In the grand saga of the Russian Empire, Russia Day is a relatively new holiday, eagerly burrowing into the Russian consciousness to create roots and establish traditions.
In the early 1990’s it was known as “Russian Independence Day”. June 12th marks the day in 1990 that the Congress of People’s Deputies of the Soviet Russian Republic declared independence from the Soviet Union.
The irony that Russia declared independence from an entity to which it was virtually synonymous in the eyes of the world was not lost on the Russians. So in 1994, the holiday name was changed to “Day of the Declaration of the Sovereignty of the Russian Federation” for clarification, which was ultimately more confusing than the first name.
Finally, in an uncharacteristic Russian push for brevity, Vladimir Putin shortened it to Russia Day in 2002, and the name has stuck.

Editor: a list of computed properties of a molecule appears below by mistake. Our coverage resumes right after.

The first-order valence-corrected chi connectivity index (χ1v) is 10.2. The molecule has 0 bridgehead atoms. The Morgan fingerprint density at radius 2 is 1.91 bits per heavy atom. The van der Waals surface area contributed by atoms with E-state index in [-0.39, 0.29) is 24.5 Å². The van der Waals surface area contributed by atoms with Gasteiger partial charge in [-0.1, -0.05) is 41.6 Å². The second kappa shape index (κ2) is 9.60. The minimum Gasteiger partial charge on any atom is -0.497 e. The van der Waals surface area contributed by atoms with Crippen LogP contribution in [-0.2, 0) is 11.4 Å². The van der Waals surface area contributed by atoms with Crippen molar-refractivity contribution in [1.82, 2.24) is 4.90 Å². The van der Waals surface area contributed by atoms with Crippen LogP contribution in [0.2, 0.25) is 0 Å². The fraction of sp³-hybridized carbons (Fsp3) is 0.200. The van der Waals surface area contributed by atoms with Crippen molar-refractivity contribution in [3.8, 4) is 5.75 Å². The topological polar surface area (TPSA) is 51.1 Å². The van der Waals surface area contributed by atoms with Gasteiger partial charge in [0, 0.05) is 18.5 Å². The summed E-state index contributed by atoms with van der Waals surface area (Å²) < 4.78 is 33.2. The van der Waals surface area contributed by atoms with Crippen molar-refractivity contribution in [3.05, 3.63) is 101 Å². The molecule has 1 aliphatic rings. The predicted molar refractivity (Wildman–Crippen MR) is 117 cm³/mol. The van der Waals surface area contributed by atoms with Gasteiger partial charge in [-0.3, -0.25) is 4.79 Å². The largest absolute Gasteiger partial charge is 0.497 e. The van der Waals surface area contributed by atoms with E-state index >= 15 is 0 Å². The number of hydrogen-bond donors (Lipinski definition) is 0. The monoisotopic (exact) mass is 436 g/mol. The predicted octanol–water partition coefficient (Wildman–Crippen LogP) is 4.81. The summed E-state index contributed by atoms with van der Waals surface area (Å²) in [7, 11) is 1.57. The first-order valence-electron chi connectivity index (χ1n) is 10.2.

One Russia Day tradition is the handing out of the “Russia Medals” for achievements in science and culture. But the rituals that seem to have made the biggest headway are sports and racing.
Marathons, drag races and motorcycle stunt competitions will bring Moscow traffic to a stop today. Several running and motoring races take place today, including the final leg of the 1,151 kilometer “Golden Ring” race which finishes up just outside the Kremlin, and the “drifting” contests where drivers basically treat their cars like big roller skates. The weekend also hosts the “Call of Russia” Tournament, the Independence Cup, and the Moscow Sailing Cup.
In general though, the populace has yet to rally around June 12th as a symbol of what it means to be Russian.
“…for some people, June 12 signifies a tragedy because it marks the end of a glorious Soviet era. And for others, the date means nothing at all. What a fitting date for a state holiday!” — Boris Kagarlitsk, Moscow Times
But I love Russia Day if, for nothing else, it gives me an excuse to post one of my favorite pictures.